Pacing and Variability in Cycling

By Coach Nick Morrison

If you ride with a power meter, one of the most beneficial metrics to analyze after you ride is your variability index (VI). VI tracks the fluctuation in your power output. Low fluctuation means you held a relatively constant power output during the whole ride and the VI score will be in the 1.00-1.05 range. Lots of fluctuation means you were constantly changing your power output – at times going really hard and at other times going really easy. These are two very different approaches to riding – sprint/recover/sprint/recover vs. pace evenly. As shown in the example variability chart below, these may still end up with the same average power. So, which approach is more appropriate for you?

Variability Comparison

If you are training for time trial style (non-drafting) triathlons or for endurance cycling events like century rides, low variability is the way to go. These events are all about pacing. In triathlon, you need to look at your bike portion not only to look at your bike split, but also to make sure you set yourself up for a good run. Riding with low variability will set yourself up for a great run while riding with high variability will make you struggle through the run (even if you get through the bike alright).

Some courses and conditions will challenge you more than others. On nice calm days with a flat straight course, it’s pretty easy to ride with low variability. You’ll barely even need to change gears. If it’s a windy day or if you’re riding a winding or hilly course, the conditions will be more challenging to keep a low variability. When you’re riding in those challenging conditions, keep an eye on your power output and try to keep it constant. Shift frequently. Avoid the temptations to attack hills (even short ones) or accelerate aggressively out of corners – both cause your power to spike. Challenging courses and conditions are just that – challenging. But if you’re smart about how you approach the ride, you can still do well.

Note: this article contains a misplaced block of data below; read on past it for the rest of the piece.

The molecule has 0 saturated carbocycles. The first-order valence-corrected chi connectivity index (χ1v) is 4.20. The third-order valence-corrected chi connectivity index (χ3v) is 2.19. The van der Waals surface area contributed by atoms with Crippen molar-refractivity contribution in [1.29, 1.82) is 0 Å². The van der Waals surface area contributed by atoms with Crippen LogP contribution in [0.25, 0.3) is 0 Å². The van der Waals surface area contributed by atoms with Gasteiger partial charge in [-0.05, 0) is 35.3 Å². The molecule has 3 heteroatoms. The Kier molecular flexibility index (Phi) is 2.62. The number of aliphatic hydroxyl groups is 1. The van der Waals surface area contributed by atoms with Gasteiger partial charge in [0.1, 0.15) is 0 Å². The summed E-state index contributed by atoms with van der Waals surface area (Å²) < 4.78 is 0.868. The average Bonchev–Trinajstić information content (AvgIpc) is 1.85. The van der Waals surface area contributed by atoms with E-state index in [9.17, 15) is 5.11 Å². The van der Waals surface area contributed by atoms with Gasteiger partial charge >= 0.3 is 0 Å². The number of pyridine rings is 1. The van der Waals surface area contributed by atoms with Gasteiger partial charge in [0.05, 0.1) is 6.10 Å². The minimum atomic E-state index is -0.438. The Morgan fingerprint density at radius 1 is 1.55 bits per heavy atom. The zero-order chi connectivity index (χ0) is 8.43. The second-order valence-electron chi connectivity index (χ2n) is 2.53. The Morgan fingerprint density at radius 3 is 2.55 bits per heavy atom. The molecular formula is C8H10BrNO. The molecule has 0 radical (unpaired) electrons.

There are times where high variability is the norm. The biggest factor here is if it is a draft-legal event. Drafting completely changes race strategy because riders can tuck in behind the riders in front of them or the full peloton and save a ton of energy while maintaining speed with the other riders. Then when it comes time to try and create separation from the other riders, you must be able to produce a tremendous amount of power to sprint ahead and lose others on your tail.

Take a look at these two power files: Rigoberto Uran’s 2017 Stage 9 Tour de France win and Lionel Sanders’ 2016 Ironman World Championships. Both had impressive power outputs – Uran’s normalized power was 291 watts and Sanders’ NP was 306 watts. The big, big difference is that Uran’s VI was 1.24 while Sanders’ VI was 1.02. That clearly and dramatically shows the difference between a Tour de France ride and an Ironman ride. Uran spent much of his day drafting, but then when the time came to create separation from the pack, he opened up! Sanders on the other hand needed to set himself up for a good run and didn’t have anyone to draft behind nor anyone drafting behind him that he needed to create separation from.

Keep this info in mind next time you’re out for a ride. What is the appropriate pacing strategy for your workout or event?

 

Special thanks to Training Peaks, Rigoberto Uran, and Lionel Sanders for making these power files available!

Training with Power

Training with a power meter is hands-down the most effective way to train and race on a bike. If you’re new to using power meters or are considering getting one, this will help you understand how to make the most of it.